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Why it’s hard to predict the weather

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Will it rain tomorrow or will it be sunny? Better data and more computing power have made weather forecasts more accurate.

But doesn’t it seem like, despite promises of a sunny summer, we’ll still have to make contingency plans for indoor activities? Why is it so difficult to predict the weather? We’ve asked Nikolaos Kourentzes, a forecasting researcher at the University of Skövde.

With increased computing power and good data, weather forecasts have improved. But they are not infallible. Nikolaos Kourentzes is a professor of informatics at the University of Skövde and an expert in forecasting.

He has helped the International Monetary Fund develop forecasting tools for setting interest rates and has also worked with climate models and simpler statistical models of weather for applications in renewable energy.

Forecasts are better than we think

He believes we need to consider what we expect from forecasts. Short-term forecasts are usually based on large simulation models of weather. These can show how different parts of weather systems interact and affect each other. However, this information is usually distilled down to just a few key pieces of information for us weather amateurs, such as temperature and precipitation.

Forecasts may accurately show various weather data like solar radiation, wind, and air pressure, but if they slightly mispredict the temperature, many people dismiss the entire forecast.

Weather is a personal experience for many, and as weather amateurs, we lack precise definitions and metrics. How many raindrops are needed for you to consider it rainy? He illustrates this with an example.

“I’m from Greece, and even a small rain shower is too much, so I would say it’s rainy in Sweden. But I have also worked in England, and my colleagues there would probably say it’s very dry and beautiful weather in Sweden. My point is that without well-defined measurements that we can follow, personal experience will play a big role when we make statements about the accuracy of weather forecasts.”

Forecasts are therefore better than we think. Moreover, as with all forecasts, we tend to remember the incorrect ones more vividly, such as when bad weather ruins a planned outdoor lunch. On the days before, when we are busy with work or other activities, forecasts can be very accurate without us noticing.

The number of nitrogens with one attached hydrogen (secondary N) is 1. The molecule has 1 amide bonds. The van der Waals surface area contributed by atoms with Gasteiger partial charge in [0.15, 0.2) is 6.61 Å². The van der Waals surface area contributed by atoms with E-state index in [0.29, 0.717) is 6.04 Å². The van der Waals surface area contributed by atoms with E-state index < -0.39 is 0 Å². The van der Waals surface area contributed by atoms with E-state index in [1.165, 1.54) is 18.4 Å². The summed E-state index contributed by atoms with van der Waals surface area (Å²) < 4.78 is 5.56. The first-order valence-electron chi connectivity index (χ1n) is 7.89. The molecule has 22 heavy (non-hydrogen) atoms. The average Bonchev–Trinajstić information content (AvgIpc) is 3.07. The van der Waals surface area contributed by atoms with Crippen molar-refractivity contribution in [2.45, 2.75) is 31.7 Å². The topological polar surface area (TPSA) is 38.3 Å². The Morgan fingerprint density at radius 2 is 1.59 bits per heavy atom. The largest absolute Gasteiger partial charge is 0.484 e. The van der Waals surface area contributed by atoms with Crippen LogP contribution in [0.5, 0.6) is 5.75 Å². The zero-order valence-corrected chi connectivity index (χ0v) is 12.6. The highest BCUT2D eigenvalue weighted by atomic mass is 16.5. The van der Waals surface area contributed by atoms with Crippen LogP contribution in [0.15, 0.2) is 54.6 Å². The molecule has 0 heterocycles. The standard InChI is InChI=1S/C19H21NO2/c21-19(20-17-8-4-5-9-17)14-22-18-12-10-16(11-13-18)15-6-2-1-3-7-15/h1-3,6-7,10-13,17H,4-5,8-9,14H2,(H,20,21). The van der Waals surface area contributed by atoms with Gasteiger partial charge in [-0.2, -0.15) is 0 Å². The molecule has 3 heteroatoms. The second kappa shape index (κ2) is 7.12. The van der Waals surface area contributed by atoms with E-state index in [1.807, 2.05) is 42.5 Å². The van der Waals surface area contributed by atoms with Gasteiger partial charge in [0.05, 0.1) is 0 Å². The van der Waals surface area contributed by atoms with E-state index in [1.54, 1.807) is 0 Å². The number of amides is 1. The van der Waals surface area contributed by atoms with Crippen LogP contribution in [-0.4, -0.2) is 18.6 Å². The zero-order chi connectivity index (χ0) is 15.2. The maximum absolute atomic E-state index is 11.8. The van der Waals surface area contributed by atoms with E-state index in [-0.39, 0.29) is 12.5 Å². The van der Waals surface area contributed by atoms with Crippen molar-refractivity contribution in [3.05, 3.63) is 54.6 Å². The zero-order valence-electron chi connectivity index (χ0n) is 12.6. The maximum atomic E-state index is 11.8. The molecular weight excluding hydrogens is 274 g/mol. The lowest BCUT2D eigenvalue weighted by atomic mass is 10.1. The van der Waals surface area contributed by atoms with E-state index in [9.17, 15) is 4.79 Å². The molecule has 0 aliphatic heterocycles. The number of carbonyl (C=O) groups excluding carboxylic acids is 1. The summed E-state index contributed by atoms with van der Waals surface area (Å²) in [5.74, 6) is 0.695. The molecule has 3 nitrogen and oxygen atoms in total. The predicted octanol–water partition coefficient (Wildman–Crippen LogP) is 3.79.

Credit: University of Skövde

Complex models

Another aspect to consider is the complexity of the simulation models. Weather systems are chaotic, and our understanding of the physics behind them is still incomplete. Small errors can have significant impacts over time.

“Errors can easily creep into the simulation models. Because they are large models and chaotic systems, short-term forecasts are reliable, but as time goes on, the small error at the beginning can cause forecasts to be off in the long run.”

Computing power and satellite data have done wonders for the quality of weather forecasts, but to get good long-term forecasts, other models may be needed—models that, in addition to physics, rely on AI and statistics about how the weather tends to behave.

‘A gap in the research community’

To get even better forecasts in the future, Kourentzes believes that weather forecasters and “regular” forecasters need to meet and collaborate. Regular forecasting research rarely deals with weather forecasts because it is considered a matter for physicists rather than statisticians. He believes the truth probably lies somewhere in between.

“We should bridge this gap in the research community. Currently, the two groups don’t understand each other when it comes to jargon and modeling methods. With our respective expertise, more computing power, AI, and a better understanding of physics, I am convinced that we can make even better forecasts in the future.”

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University of Skövde

 

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